A couple of months ago, a friend, Lady S, went home to New Zealand and when she returned, she bought me a lovely yarny present (she’s a good egg, Lady S).
It’s possum yarn! Made by Touch, a fab NZ yarn company – 40% possum, 60% wool. And unbelieveably soft!! I was tossing around ideas of what to make with it with Bells and one of us thought of the Forest Canopy shawl, and Bells made me cast on! (she’s a bad influence, that one!).
A good choice! While it does look a little stripey in pictures, in real life the colours are more subtle and blend together well, and since the lace is so simple, it just works.
And blocking is magic (except for the sore back)!
Here are my blocking tools:
Foam mats from a $2 shop (discount store) – I bought two packs, I think they were $4/pack, and they are great as you can make all sorts of shapes with them for blocking awkward sized things. And my lovely blocking wires which I bought last year from Yarns Online
Yarn: Touch possum yarn, 1 x 100g skein. I thought the yarn was a sportweight (the label suggested 3.75mm sticks) but I think it’s really a DK/8ply.
Pattern: Forest Canopy Shawl
by Susan Pierce Lawrence. An excellent first lace pattern, as so many have said before me. I did about 5 or 6 extra repeats to ensure I used up all the yarn.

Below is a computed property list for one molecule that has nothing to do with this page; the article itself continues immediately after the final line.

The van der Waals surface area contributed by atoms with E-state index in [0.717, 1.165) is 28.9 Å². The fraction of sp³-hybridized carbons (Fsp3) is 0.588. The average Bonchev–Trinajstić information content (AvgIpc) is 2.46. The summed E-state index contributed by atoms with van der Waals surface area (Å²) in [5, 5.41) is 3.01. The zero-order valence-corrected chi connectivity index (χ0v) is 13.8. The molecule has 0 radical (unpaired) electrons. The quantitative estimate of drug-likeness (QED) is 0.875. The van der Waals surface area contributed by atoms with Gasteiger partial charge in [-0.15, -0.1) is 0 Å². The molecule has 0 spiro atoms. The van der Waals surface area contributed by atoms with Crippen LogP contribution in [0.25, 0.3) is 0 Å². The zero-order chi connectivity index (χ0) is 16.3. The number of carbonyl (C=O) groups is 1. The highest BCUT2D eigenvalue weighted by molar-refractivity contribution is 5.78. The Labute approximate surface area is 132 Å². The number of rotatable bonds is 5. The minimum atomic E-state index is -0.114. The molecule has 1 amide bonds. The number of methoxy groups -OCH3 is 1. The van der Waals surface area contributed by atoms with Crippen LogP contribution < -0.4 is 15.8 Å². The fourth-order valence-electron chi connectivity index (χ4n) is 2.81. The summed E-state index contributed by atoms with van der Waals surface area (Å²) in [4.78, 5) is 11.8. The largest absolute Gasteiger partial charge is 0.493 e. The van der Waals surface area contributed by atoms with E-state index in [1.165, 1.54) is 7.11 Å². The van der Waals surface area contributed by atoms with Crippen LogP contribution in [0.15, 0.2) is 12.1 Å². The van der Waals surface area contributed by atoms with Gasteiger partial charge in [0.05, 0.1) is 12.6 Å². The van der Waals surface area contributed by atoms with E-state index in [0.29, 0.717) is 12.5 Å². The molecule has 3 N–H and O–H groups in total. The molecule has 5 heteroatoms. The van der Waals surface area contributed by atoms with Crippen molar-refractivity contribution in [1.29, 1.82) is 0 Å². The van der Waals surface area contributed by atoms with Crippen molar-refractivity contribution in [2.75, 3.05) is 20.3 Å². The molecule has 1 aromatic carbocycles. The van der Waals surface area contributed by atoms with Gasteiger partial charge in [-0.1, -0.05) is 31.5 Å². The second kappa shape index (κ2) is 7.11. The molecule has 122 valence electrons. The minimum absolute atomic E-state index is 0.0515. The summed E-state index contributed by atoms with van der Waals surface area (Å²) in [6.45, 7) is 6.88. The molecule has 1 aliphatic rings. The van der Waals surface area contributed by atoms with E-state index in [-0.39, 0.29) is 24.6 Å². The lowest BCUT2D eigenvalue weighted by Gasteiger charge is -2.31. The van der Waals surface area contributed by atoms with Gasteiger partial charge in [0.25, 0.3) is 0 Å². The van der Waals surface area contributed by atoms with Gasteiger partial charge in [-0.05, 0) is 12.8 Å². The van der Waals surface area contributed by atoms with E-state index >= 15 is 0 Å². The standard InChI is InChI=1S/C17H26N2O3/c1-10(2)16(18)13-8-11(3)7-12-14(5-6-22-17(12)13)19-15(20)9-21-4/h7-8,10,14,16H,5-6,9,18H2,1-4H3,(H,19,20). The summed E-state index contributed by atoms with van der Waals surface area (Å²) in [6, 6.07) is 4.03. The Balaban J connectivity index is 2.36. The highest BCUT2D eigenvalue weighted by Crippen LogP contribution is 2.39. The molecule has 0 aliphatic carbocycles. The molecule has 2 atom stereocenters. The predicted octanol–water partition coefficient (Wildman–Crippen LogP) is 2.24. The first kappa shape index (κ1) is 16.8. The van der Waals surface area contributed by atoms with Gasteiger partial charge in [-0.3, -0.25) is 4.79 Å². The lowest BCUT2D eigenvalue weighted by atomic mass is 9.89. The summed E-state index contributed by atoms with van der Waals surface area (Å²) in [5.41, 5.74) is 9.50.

Sticks: KnitPicks Harmony options, 4.5mm. I really should have used 5mm sticks, I think, but as I thought it was sportweight, and as I was already using the 5mm sticks on another project (which project, to be honest, I’m not exactly sure!), I decided on 4.5mm.
Time: 9 September 2008 – 22 October 2008. I could have finished it earlier than that, but I had a break to work on some other deadline type projects. I picked it up on a whim this week and thought heck, that’s not long to the finish line, so I went for it!
What I learnt: I should have listened to my instincts about stick size – even though I made the shawl bigger than the pattern, it’s still quite small (about 120cm/47″ wingspan). And that weighing the ball after each repeat is a great way to ensure maximum skein usage.
This is all I was left with when I cast off (and I wasn’t sure I was going to make it…so a big sigh of relief when I did!).
Also I learnt that taking pictures of yourself in the mirror is very difficult!!
Now though, I’m really hankering for some fine lace knitting…but that’s another post!